Peterson describes the store as a California self-care oasis. In the window, a sign reads, “Welcome to your self-care sanctuary,” to announce the location’s intention as an escape from the busy world outside it. Conceived by interior designer Jeremiah Brent, its design is intended to create a comfortable, relaxing and inviting environment with earthy materials and plants. Peterson emphasizes engaging customers rather than racking up transactions is the main purpose.
True Botanicals’ assortment spans 25 items across face, body, haircare, sun protection and aromatherapy, its newest category. Made in collaboration with aromatherapist Kurt Schnaubelt, the brand’s debut essential oil blends priced from $36 to $38 are Stress Relief, Muscle Release and Immune Boost. Peterson shares, “I brought Muscle Release on a hike yesterday with my girlfriends. You put it on and, literally within two minutes, it stimulates nerve endings. You can have a tight spot on your back, and it really loosens it right up.”
Face oils are True Botanicals’ bestsellers. Its $110 Pure Radiance Oil is available in Renew, Calm and Clear options. Peterson mentions True Botanicals’ Vitamin C Booster is another stellar performer, and the brand’s Nourishing Shampoo and Conditioner are hits, too. It’s coming out with a product to supply the skin with intense moisturization for the winter months. True Botanicals’ products carry Made Safe certification verifying they’re formulated with safe ingredients.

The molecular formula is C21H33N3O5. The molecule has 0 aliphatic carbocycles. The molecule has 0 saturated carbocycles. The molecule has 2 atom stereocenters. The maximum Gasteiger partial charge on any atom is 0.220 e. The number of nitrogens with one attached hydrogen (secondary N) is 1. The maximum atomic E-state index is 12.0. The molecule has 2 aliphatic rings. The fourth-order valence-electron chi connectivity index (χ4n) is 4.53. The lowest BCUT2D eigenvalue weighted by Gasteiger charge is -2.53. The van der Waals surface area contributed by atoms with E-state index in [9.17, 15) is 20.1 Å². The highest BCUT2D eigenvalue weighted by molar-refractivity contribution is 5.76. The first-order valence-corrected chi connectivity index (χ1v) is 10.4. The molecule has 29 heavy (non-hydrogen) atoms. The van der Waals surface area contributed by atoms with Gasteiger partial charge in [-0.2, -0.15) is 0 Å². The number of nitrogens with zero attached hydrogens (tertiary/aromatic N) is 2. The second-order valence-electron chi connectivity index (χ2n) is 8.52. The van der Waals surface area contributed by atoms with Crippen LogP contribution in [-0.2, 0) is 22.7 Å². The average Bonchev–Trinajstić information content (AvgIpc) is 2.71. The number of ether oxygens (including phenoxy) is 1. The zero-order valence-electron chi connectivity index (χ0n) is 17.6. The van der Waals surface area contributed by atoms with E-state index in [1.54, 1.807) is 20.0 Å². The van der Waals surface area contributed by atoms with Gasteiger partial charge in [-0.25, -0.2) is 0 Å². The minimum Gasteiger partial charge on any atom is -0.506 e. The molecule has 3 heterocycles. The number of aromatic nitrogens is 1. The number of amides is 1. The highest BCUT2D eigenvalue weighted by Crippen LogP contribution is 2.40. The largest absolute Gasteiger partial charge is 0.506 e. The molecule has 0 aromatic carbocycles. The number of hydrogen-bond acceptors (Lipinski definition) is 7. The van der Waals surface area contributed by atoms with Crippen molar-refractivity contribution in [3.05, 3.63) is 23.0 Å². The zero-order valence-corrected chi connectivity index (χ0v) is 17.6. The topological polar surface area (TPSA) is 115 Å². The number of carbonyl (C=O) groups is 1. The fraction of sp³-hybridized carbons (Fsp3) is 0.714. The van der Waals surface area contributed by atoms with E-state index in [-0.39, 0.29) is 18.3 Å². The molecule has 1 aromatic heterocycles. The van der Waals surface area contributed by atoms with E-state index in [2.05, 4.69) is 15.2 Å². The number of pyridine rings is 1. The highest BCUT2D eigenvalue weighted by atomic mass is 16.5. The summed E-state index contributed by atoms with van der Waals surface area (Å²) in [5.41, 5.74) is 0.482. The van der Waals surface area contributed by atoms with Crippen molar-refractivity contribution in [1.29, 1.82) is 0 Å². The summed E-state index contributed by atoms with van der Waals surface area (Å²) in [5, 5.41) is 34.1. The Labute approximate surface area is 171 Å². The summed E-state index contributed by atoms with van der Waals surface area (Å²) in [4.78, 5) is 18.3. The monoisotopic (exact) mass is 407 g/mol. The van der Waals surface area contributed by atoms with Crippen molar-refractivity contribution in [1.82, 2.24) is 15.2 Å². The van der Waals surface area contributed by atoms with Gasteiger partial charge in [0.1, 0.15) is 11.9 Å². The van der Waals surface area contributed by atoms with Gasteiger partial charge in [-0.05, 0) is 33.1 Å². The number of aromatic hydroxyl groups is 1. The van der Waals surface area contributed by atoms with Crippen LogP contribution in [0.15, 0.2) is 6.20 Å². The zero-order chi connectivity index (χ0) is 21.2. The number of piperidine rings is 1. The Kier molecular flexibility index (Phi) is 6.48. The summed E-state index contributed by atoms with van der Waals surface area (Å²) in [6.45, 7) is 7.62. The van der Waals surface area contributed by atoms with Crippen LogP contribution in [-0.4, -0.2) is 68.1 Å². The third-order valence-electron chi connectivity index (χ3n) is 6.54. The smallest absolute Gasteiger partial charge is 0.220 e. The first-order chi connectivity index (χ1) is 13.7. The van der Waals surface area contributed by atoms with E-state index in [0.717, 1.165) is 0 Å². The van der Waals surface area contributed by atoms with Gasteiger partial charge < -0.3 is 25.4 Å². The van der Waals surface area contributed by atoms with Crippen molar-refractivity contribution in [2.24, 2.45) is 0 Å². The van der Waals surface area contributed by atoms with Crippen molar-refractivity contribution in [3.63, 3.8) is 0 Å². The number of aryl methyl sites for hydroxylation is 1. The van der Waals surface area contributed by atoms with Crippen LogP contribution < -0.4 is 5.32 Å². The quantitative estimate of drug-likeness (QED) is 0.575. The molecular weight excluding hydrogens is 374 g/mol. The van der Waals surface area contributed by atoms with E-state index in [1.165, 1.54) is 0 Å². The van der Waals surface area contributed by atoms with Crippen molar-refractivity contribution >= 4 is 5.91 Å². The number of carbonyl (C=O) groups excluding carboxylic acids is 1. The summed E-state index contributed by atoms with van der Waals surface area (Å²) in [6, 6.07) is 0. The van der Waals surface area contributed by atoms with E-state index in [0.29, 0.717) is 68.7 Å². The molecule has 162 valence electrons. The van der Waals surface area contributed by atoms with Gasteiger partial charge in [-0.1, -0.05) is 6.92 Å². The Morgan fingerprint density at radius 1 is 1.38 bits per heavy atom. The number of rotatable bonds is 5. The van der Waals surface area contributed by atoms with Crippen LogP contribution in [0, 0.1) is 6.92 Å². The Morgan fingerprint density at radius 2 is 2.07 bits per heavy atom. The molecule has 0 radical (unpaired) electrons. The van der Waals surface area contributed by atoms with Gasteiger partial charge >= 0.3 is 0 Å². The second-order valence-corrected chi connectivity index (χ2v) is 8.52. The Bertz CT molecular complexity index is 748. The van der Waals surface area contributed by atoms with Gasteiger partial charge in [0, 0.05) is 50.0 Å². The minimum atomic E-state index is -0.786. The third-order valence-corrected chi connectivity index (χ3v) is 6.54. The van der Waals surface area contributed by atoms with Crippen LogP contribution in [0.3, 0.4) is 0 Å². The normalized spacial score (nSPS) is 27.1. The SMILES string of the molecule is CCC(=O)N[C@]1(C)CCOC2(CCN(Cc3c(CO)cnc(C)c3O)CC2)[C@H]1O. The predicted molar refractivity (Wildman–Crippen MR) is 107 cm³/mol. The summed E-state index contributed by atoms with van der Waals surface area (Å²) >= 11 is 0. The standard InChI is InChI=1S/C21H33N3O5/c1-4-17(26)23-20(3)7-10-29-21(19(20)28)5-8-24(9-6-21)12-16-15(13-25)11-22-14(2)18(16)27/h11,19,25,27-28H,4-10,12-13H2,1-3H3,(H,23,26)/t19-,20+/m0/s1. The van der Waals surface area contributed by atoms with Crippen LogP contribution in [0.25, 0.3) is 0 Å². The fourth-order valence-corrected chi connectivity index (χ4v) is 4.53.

“Our overall objective is to become one of the first, if not the first, top 100 beauty brands where every ingredient has been certified to be safe for people and the planet. Then, we will really know we have shifted this industry in a way that creates lasting change.”
Peterson reports four-year-old True Botanicals’ sales were four times higher last year than the prior year. “It’s a really exciting time to be a transparent brand that wants to build authentic relationships and deliver results without toxins,” she says, continuing, “Even five years ago, people would say, ‘I’m not sure people are ready to buy beauty online.’ That’s no longer a question. Our customer is absolutely ready to buy beauty online.”
Offline, Peterson suggests the brand is going to run pop-ups and pop-ins prior to opening additional stores. Additional stores will be located in key markets with strong True Botanicals’ followings. At the moment, Peterson says the brand isn’t seeking external funding to pay for the stores or fuel expansion generally. True Botanicals raised roughly $14 million in two rounds from investors that include Sonoma Brands, Unilever Ventures and Cue Ball Capital. The capital allowed the brand to conduct clinical trials and sign actress Olivia Wilde on as a spokeswoman.
“Our overall objective is to become one of the first, if not the first, top 100 beauty brands where every ingredient has been certified to be safe for people and the planet,” says Peterson. “Then, we will really know we have shifted this industry in a way that creates lasting change.”